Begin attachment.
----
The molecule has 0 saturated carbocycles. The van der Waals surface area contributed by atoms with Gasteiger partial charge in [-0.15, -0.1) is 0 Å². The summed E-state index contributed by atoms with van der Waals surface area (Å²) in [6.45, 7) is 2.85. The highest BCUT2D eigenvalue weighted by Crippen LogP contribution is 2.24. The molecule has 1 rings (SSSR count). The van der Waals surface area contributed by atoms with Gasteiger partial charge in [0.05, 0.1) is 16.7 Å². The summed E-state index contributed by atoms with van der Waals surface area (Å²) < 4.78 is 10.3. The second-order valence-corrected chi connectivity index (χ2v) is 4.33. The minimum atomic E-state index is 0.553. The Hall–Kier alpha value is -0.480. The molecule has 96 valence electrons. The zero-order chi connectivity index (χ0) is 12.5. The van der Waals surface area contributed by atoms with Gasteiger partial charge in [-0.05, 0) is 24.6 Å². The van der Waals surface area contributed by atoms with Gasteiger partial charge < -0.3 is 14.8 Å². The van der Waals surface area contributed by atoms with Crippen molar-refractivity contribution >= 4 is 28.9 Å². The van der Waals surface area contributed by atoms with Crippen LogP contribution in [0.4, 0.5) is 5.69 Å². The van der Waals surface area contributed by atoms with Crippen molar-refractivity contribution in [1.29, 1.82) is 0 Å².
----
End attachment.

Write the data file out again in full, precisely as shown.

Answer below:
The molecule has 0 saturated carbocycles. The van der Waals surface area contributed by atoms with Gasteiger partial charge in [-0.15, -0.1) is 0 Å². The summed E-state index contributed by atoms with van der Waals surface area (Å²) in [6.45, 7) is 2.85. The highest BCUT2D eigenvalue weighted by Crippen LogP contribution is 2.24. The molecule has 1 rings (SSSR count). The van der Waals surface area contributed by atoms with Gasteiger partial charge in [0.05, 0.1) is 16.7 Å². The summed E-state index contributed by atoms with van der Waals surface area (Å²) < 4.78 is 10.3. The second-order valence-corrected chi connectivity index (χ2v) is 4.33. The minimum atomic E-state index is 0.553. The Hall–Kier alpha value is -0.480. The molecule has 96 valence electrons. The zero-order chi connectivity index (χ0) is 12.5. The van der Waals surface area contributed by atoms with Gasteiger partial charge in [-0.05, 0) is 24.6 Å². The van der Waals surface area contributed by atoms with Gasteiger partial charge < -0.3 is 14.8 Å². The van der Waals surface area contributed by atoms with Crippen molar-refractivity contribution >= 4 is 28.9 Å². The van der Waals surface area contributed by atoms with Crippen LogP contribution in [0.4, 0.5) is 5.69 Å². The van der Waals surface area contributed by atoms with Crippen molar-refractivity contribution in [1.29, 1.82) is 0 Å².